Listen to auto analyst George Maglioni discuss market challenges facing the Volt and what electric vehicles could mean for the new GM and the struggling U.S. auto industry:
Scheduled to start U.S. production next year as a 2011 model, the Volt is at the forefront of GM's hopes for the future. The company just emerged from bankruptcy a much-diminished version of its former self, with fewer models, dealers and brands.
"From the data we've seen, many Chevy Volt drivers may be able to be in pure electric mode on a daily basis without having to use any gas," GM Chief Executive Fritz Henderson said Tuesday at a new vehicle exhibition in Warren, Mich. "[A] vehicle like the Volt that achieves a composite triple-digit fuel economy is a game-changer."
The fuel-economy estimates cited by GM are based on a new draft methodology from the Environmental Protection Agency. Under those draft guidelines, the Toyota Prius hybrid, currently the market leader in fuel economy, received a rating of 51 miles per gallon in city driving, or less than a quarter of the GM's predicted efficiency for the Volt. The EPA has yet to confirm GM's claim.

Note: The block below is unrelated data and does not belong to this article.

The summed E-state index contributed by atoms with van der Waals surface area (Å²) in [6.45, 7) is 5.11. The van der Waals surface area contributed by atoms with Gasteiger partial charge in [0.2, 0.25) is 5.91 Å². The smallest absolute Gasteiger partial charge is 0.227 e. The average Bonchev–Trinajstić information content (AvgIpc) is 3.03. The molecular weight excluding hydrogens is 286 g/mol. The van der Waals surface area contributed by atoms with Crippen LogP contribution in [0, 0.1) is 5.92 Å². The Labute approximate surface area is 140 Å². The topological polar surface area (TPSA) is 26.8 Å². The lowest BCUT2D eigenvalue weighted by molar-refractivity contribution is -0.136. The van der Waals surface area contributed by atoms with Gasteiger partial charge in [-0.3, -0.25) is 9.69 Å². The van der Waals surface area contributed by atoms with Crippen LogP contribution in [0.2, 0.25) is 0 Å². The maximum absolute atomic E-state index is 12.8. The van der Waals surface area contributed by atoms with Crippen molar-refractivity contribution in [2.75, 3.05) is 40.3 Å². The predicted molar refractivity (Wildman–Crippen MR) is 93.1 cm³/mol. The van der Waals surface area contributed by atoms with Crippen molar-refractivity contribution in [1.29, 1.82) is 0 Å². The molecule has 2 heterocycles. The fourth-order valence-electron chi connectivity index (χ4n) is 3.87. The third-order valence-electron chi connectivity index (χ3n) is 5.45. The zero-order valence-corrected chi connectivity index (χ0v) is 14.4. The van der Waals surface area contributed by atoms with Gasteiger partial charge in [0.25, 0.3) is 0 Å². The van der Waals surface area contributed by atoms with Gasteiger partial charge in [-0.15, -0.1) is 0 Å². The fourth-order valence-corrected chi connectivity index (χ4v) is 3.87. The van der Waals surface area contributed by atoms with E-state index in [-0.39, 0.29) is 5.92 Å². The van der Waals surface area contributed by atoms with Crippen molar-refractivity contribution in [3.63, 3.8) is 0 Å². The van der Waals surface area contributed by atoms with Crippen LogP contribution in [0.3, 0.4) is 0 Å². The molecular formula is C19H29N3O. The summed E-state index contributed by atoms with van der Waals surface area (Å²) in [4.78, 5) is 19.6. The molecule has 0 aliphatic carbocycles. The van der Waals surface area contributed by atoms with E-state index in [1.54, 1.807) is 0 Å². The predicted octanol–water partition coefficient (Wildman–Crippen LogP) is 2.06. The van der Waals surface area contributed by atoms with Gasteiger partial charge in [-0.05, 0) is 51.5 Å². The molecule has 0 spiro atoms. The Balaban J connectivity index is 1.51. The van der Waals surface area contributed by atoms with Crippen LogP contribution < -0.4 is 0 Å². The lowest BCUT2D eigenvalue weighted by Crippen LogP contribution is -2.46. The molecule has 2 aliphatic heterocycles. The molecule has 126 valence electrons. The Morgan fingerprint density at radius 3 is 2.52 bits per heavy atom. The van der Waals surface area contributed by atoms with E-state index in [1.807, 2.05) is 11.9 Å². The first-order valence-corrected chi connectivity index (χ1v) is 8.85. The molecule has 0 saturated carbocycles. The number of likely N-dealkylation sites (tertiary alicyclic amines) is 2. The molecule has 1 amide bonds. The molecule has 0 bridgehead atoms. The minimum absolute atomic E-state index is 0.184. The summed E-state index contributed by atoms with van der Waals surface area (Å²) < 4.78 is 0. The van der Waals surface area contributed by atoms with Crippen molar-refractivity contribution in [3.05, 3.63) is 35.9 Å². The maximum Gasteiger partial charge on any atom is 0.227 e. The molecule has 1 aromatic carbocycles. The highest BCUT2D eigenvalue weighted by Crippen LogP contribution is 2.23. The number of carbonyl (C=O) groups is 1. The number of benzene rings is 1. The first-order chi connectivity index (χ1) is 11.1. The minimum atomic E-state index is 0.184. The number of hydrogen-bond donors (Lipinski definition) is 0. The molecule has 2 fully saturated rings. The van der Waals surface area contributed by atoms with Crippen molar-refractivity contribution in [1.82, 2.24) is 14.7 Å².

The Volt is powered by a lithium-ion battery with a range of around 40 miles, a distance longer than what eight out of 10 American commuters travel each day, according to the Department of Transportation. A small gasoline engine kicks in after 40 miles to repower the battery, giving the car a daily range of about 300 miles. That battery that can be recharged though a traditional power outlet at home.
One barrier to success may be the Volt's price tag; at $40,000, it is nearly double the starting price of the Prius. The scarcity of public outlets for recharging in urban areas may also limit its immediate appeal.
Even if the Volt manages to jolt consumers' favor, there will be plenty of competition. Ford, Chrysler, Daimler and Toyota are all developing plug-in vehicles. Being the first to roll out with such an impressive projected fuel rating may give the Volt an early advantage. But analysts are pessimistic that it spells unconditional success for the new GM.
"As far as getting out there … on the leading edge of fuel economy, … [the Volt] is very important," said Maglioni. "Is this going to be the world-beater, big-volume program that turns the new General Motors around? No."
---- From wire services with interview by David Coles